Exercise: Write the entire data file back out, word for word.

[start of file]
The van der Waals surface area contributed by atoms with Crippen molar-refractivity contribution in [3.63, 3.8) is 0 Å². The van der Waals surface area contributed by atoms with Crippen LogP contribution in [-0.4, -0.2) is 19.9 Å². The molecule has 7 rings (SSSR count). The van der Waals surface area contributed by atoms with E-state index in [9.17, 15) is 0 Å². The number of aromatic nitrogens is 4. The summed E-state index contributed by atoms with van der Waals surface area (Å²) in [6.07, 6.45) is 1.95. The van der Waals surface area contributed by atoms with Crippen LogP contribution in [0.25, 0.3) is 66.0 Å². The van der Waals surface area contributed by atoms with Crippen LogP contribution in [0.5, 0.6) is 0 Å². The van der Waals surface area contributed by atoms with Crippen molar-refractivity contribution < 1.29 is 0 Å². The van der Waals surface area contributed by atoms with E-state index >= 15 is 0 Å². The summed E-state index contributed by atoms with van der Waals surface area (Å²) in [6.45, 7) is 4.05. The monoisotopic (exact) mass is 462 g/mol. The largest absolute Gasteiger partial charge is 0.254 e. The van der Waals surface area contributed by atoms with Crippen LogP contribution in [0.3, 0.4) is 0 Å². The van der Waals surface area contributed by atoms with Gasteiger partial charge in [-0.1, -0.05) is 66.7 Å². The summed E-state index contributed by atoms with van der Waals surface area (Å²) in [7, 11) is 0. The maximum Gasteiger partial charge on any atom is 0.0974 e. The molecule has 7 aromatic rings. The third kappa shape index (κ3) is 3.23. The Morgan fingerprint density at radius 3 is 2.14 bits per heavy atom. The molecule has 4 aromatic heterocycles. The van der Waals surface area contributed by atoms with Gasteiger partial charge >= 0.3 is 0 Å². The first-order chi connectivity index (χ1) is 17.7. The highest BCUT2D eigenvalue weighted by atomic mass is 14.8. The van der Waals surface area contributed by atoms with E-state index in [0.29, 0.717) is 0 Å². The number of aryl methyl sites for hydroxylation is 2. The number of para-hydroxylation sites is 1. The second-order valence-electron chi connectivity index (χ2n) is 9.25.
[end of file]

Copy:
The van der Waals surface area contributed by atoms with Crippen molar-refractivity contribution in [3.63, 3.8) is 0 Å². The van der Waals surface area contributed by atoms with Crippen LogP contribution in [-0.4, -0.2) is 19.9 Å². The molecule has 7 rings (SSSR count). The van der Waals surface area contributed by atoms with E-state index in [9.17, 15) is 0 Å². The number of aromatic nitrogens is 4. The summed E-state index contributed by atoms with van der Waals surface area (Å²) in [6.07, 6.45) is 1.95. The van der Waals surface area contributed by atoms with Crippen LogP contribution in [0.25, 0.3) is 66.0 Å². The van der Waals surface area contributed by atoms with Crippen LogP contribution in [0.5, 0.6) is 0 Å². The van der Waals surface area contributed by atoms with Crippen molar-refractivity contribution < 1.29 is 0 Å². The van der Waals surface area contributed by atoms with E-state index >= 15 is 0 Å². The summed E-state index contributed by atoms with van der Waals surface area (Å²) in [6.45, 7) is 4.05. The monoisotopic (exact) mass is 462 g/mol. The largest absolute Gasteiger partial charge is 0.254 e. The van der Waals surface area contributed by atoms with Crippen LogP contribution in [0.3, 0.4) is 0 Å². The van der Waals surface area contributed by atoms with Gasteiger partial charge in [-0.1, -0.05) is 66.7 Å². The summed E-state index contributed by atoms with van der Waals surface area (Å²) in [7, 11) is 0. The maximum Gasteiger partial charge on any atom is 0.0974 e. The molecule has 7 aromatic rings. The third kappa shape index (κ3) is 3.23. The Morgan fingerprint density at radius 3 is 2.14 bits per heavy atom. The molecule has 4 aromatic heterocycles. The van der Waals surface area contributed by atoms with Gasteiger partial charge >= 0.3 is 0 Å². The first-order chi connectivity index (χ1) is 17.7. The highest BCUT2D eigenvalue weighted by atomic mass is 14.8. The van der Waals surface area contributed by atoms with E-state index in [0.29, 0.717) is 0 Å². The number of aryl methyl sites for hydroxylation is 2. The number of para-hydroxylation sites is 1. The second-order valence-electron chi connectivity index (χ2n) is 9.25.